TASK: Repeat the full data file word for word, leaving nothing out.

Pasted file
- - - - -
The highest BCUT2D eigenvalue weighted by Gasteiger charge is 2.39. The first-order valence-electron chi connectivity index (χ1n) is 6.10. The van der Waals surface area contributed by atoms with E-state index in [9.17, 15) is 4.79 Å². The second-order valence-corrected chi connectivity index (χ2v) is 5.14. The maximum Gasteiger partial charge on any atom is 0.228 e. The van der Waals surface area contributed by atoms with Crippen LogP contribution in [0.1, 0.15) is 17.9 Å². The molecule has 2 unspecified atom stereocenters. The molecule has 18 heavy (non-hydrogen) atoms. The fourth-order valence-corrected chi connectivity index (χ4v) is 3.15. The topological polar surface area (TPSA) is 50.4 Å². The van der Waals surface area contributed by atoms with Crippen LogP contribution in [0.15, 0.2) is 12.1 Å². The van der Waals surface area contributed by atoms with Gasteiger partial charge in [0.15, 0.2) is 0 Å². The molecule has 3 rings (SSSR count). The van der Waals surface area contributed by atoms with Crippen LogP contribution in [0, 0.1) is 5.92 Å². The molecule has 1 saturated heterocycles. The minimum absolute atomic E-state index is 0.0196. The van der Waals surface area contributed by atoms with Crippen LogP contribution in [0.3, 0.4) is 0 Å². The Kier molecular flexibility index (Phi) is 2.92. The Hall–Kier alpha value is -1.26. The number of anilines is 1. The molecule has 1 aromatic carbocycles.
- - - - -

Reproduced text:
The highest BCUT2D eigenvalue weighted by Gasteiger charge is 2.39. The first-order valence-electron chi connectivity index (χ1n) is 6.10. The van der Waals surface area contributed by atoms with E-state index in [9.17, 15) is 4.79 Å². The second-order valence-corrected chi connectivity index (χ2v) is 5.14. The maximum Gasteiger partial charge on any atom is 0.228 e. The van der Waals surface area contributed by atoms with Crippen LogP contribution in [0.1, 0.15) is 17.9 Å². The molecule has 2 unspecified atom stereocenters. The molecule has 18 heavy (non-hydrogen) atoms. The fourth-order valence-corrected chi connectivity index (χ4v) is 3.15. The topological polar surface area (TPSA) is 50.4 Å². The van der Waals surface area contributed by atoms with Crippen LogP contribution in [0.15, 0.2) is 12.1 Å². The van der Waals surface area contributed by atoms with Gasteiger partial charge in [0.15, 0.2) is 0 Å². The molecule has 3 rings (SSSR count). The van der Waals surface area contributed by atoms with Crippen LogP contribution in [0, 0.1) is 5.92 Å². The molecule has 1 saturated heterocycles. The minimum absolute atomic E-state index is 0.0196. The van der Waals surface area contributed by atoms with Crippen LogP contribution in [0.3, 0.4) is 0 Å². The Kier molecular flexibility index (Phi) is 2.92. The Hall–Kier alpha value is -1.26. The number of anilines is 1. The molecule has 1 aromatic carbocycles.